Van Zyl requested the Magistrate’s Commission “take whatever steps may be necessary in the circumstances.”

Sadly for Umlazi’s child rape victims, the Magistrate’s Commission however, did not apparently deem any “steps” necessary, for around the same time the Daily Dispatch ran another story, “Magistrate, now suspect, made prosecutor 'in error'” in which it reported that, “Suspended Lusikisiki public prosecutor KholekaBodlani, currently facing fraud-related charges, had been irregularly appointed as a prosecutor instead of as a magistrate, a Justice Department official said this week.”

Bodlani, it seems, had been earmarked for higher office and a few million rands worth of fraud charges were not about to hold her back.

In 2011 the Daily Dispatch reported that “former prosecutor KholekaBodlani – who joined the Justice Department in 1981” and came from a “very politically conscious” legal family – was at the time “magistrate at Flagstaff court.”

Two years later Bodlani surfaced in KZN to preside over sexual offences at the Umlazi magistrate’s court. Her blotted past seemingly cleansed from memory, or perhaps no one was paying attention.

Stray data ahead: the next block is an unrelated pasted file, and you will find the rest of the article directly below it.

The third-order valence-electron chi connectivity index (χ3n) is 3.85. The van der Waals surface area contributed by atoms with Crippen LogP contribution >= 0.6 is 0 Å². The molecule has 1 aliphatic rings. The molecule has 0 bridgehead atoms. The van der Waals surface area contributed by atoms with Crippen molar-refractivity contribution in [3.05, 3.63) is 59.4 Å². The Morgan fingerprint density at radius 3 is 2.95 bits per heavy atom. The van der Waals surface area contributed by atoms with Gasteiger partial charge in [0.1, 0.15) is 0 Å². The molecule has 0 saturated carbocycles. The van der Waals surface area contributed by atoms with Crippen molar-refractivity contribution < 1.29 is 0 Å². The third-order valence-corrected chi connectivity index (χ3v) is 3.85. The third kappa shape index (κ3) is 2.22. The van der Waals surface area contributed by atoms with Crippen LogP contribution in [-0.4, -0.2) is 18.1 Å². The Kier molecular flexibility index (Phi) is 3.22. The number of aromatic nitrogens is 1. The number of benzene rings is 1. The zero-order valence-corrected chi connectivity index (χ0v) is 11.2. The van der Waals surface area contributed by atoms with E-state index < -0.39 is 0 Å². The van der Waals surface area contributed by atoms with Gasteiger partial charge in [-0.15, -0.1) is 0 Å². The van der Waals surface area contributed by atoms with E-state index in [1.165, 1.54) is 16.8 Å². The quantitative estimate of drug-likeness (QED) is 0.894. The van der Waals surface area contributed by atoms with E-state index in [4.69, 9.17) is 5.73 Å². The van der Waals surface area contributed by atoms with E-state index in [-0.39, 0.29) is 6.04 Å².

In 2018 during the SAPS submission to the Moerane Commission of Inquiry into KZN’s political killings, deputy provincial commissioner Major General DumizweniChiliza – in an apparent attempt to defend the state’s shocking failure up until mid-2017 to pass meaningful sentence on a single Glebelands hostel hitman – presented arrest and prosecution figures for murder and attempted murder cases that had occurred at the hostel between 2010 and 2014. These cases would all have gone before the Umlazi magistate’s court.

According to Chiliza, of the 24 murder cases recorded for that period, nine made it to court. Of these, three cases were withdrawn, three suspects were acquitted, and a further three suspects were sentenced to 4, 5 and 10 years respectively.